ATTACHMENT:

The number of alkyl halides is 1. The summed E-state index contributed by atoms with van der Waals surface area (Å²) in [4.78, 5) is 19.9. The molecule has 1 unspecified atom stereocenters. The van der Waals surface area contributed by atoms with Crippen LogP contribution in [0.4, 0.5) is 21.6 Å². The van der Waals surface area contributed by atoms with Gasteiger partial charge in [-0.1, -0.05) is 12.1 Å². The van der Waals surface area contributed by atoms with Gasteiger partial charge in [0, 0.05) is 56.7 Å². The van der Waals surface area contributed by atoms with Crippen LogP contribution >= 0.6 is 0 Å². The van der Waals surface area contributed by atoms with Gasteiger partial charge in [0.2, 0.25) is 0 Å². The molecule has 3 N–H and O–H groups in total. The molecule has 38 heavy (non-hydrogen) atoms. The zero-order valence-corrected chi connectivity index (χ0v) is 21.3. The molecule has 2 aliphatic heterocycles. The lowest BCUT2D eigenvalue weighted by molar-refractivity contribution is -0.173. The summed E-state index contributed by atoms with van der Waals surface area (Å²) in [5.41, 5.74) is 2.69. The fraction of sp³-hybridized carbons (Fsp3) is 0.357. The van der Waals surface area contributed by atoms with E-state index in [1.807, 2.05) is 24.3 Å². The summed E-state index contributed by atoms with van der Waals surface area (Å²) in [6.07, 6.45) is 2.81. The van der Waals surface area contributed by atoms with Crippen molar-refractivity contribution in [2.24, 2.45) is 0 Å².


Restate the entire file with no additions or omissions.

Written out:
The number of alkyl halides is 1. The summed E-state index contributed by atoms with van der Waals surface area (Å²) in [4.78, 5) is 19.9. The molecule has 1 unspecified atom stereocenters. The van der Waals surface area contributed by atoms with Crippen LogP contribution in [0.4, 0.5) is 21.6 Å². The van der Waals surface area contributed by atoms with Gasteiger partial charge in [-0.1, -0.05) is 12.1 Å². The van der Waals surface area contributed by atoms with Gasteiger partial charge in [0, 0.05) is 56.7 Å². The van der Waals surface area contributed by atoms with Crippen LogP contribution >= 0.6 is 0 Å². The van der Waals surface area contributed by atoms with Gasteiger partial charge in [0.2, 0.25) is 0 Å². The molecule has 3 N–H and O–H groups in total. The molecule has 38 heavy (non-hydrogen) atoms. The zero-order valence-corrected chi connectivity index (χ0v) is 21.3. The molecule has 2 aliphatic heterocycles. The lowest BCUT2D eigenvalue weighted by molar-refractivity contribution is -0.173. The summed E-state index contributed by atoms with van der Waals surface area (Å²) in [5.41, 5.74) is 2.69. The fraction of sp³-hybridized carbons (Fsp3) is 0.357. The van der Waals surface area contributed by atoms with E-state index in [1.807, 2.05) is 24.3 Å². The summed E-state index contributed by atoms with van der Waals surface area (Å²) in [6.07, 6.45) is 2.81. The van der Waals surface area contributed by atoms with Crippen molar-refractivity contribution in [2.24, 2.45) is 0 Å².